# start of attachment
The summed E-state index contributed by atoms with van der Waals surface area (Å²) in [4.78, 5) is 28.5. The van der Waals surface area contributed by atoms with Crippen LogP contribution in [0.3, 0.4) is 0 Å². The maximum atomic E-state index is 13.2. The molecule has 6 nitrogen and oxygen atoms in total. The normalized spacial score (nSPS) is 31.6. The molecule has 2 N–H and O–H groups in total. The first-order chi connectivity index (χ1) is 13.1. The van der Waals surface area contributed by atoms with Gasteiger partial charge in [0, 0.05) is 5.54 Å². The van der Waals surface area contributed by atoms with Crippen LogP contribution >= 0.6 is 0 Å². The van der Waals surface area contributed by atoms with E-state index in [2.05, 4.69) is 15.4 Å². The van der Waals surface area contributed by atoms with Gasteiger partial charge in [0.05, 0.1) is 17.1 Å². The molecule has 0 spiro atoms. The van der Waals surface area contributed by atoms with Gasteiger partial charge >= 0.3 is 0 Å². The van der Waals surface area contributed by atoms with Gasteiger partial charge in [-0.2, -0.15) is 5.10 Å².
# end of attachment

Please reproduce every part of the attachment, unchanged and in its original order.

The summed E-state index contributed by atoms with van der Waals surface area (Å²) in [4.78, 5) is 28.5. The van der Waals surface area contributed by atoms with Crippen LogP contribution in [0.3, 0.4) is 0 Å². The maximum atomic E-state index is 13.2. The molecule has 6 nitrogen and oxygen atoms in total. The normalized spacial score (nSPS) is 31.6. The molecule has 2 N–H and O–H groups in total. The first-order chi connectivity index (χ1) is 13.1. The van der Waals surface area contributed by atoms with Gasteiger partial charge in [0, 0.05) is 5.54 Å². The van der Waals surface area contributed by atoms with Crippen LogP contribution >= 0.6 is 0 Å². The van der Waals surface area contributed by atoms with E-state index in [2.05, 4.69) is 15.4 Å². The van der Waals surface area contributed by atoms with Gasteiger partial charge in [0.05, 0.1) is 17.1 Å². The molecule has 0 spiro atoms. The van der Waals surface area contributed by atoms with Gasteiger partial charge >= 0.3 is 0 Å². The van der Waals surface area contributed by atoms with Gasteiger partial charge in [-0.2, -0.15) is 5.10 Å².